Factors affecting shell strength and slurry life – a dive into the chemistry and microstructural effect
Welcome to my first insight article on ceramic shell moulds. I am aware that there are already thousands of papers and experimental work being published throughout the years on this field and I believe it is important to review their work every now and then to keep up with the pace of foundry production.
This paper is to give an overview on the factors that will help to produce better ceramic shell system for investment casting.
Ceramic shell moulds in investment casting is essentially compromised of ceramic stuccos, ceramic filler and binder usually made from ceramic colloidal sol. Ceramic stuccos and filler is selected based on mould drying effectiveness, made-up slurry characteristics, mechanical strength, refractoriness. Colloidal sol however is the ‘glue’ that hold the discrete particles in the sol and react with the refractory particles during the drying process and subsequently the autoclaving and firing.
Stable concentrated silica sols with negatively charges surface only became available in the 1940s after it was learned how to make uniform colloidal particles larger than about 5 nm in diameter and finding the optimum amount of base to stabilize (Iler, 1979). Until in 1961, Alexander and Bolt developed a concentrated positively charged surface silica sol. This is usually a low pH (3-5 pH) sol binder.
The use of colloidal silica aquasol with negative charged silica sol stabilized with sodium are still the most commonly used binder system. In recent years however, there are rising use of modified silica sol binder system. This is due to better stability characteristics of the binder.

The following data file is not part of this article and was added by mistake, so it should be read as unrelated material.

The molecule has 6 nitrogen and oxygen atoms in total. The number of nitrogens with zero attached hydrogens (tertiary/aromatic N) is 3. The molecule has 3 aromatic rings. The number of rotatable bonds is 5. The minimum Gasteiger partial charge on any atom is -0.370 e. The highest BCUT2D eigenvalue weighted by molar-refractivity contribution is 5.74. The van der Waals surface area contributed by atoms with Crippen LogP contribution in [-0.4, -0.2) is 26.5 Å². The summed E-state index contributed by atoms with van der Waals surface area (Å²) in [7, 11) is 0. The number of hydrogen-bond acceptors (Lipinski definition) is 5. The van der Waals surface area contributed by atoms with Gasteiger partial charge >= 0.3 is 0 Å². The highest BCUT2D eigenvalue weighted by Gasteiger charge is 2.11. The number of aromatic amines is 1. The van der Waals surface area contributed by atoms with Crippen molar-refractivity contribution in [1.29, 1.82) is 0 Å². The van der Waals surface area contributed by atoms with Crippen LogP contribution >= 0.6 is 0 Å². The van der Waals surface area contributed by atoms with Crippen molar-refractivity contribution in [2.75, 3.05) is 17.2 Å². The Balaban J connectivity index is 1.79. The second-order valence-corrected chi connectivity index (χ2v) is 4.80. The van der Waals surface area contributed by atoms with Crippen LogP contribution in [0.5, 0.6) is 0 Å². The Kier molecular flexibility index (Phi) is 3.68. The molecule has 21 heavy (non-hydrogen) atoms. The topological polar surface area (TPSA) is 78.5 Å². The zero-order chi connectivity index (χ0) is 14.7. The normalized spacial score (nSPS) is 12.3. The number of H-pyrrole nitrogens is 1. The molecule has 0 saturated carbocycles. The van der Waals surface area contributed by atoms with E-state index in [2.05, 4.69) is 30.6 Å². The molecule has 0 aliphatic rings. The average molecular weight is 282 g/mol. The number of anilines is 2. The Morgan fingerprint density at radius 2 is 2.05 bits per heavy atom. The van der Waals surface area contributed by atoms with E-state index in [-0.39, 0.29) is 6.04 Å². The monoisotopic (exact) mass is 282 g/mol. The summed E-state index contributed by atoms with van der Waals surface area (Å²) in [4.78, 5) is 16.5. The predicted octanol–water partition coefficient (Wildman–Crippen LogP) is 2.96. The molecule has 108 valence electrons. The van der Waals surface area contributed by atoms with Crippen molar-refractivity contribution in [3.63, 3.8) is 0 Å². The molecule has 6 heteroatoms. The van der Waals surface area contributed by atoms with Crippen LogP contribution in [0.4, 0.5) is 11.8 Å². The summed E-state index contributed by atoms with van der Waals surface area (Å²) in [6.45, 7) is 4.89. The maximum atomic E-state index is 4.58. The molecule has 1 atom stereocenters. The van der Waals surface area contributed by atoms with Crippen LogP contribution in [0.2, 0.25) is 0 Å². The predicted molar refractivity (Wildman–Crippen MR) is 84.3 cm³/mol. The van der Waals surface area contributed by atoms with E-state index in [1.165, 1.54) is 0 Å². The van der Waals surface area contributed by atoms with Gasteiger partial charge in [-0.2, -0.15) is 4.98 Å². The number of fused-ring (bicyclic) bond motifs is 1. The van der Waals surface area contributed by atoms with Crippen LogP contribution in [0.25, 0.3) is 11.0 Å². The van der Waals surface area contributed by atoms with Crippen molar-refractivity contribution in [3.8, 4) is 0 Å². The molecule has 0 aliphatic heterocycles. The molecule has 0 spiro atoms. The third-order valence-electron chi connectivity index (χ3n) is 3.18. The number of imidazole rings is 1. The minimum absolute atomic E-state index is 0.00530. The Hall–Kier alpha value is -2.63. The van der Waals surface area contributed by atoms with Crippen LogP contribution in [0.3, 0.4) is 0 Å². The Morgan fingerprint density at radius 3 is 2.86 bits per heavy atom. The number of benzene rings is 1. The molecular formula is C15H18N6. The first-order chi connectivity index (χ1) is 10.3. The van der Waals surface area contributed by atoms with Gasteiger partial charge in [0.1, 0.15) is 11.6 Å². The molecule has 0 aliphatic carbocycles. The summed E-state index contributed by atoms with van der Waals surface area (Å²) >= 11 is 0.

The green strength of shell was found mainly dependant on the binder silica sol characteristics and polymer (Rusher, 1974). In general, the strength of unfired shell is a function of the
- Concentration of binder silica in the slurry
- Particle size of the silica
- Alkali content of the binder silica sol
- Concentration of polymers
- Characteristics of polymers
- Drying condition
The fired strength of shell was found to be highly dependent on the refractoriness of the bonded particles and the binder solids (Figure 1). In general, the strength of fired shell is a function of
- Firing temperature and time
- Refractoriness of the bonded particles
- Sodium content of the binder sol
- Impurities in ceramic filler
If a colloidal silica system is used, the silica will transform to cristobalite during the firing process and this will be discussed later.
Figure 1: Interaction of refractories and silica binder (GRACE). Hydroxyl group on sol particles surfaces condense and form siloxane bonds between the particles.
The shell strength is significant as it faces different stresses in various stages of the Investment casting process (Jones & Yuan, 2003)
- Mechanical stresses during the dipping (due to buoyancy of slurry) and rate of drying
- Contraction and expansion forces of wax pattern as the latent heat is extracted during the drying process even though the room temperature remain constant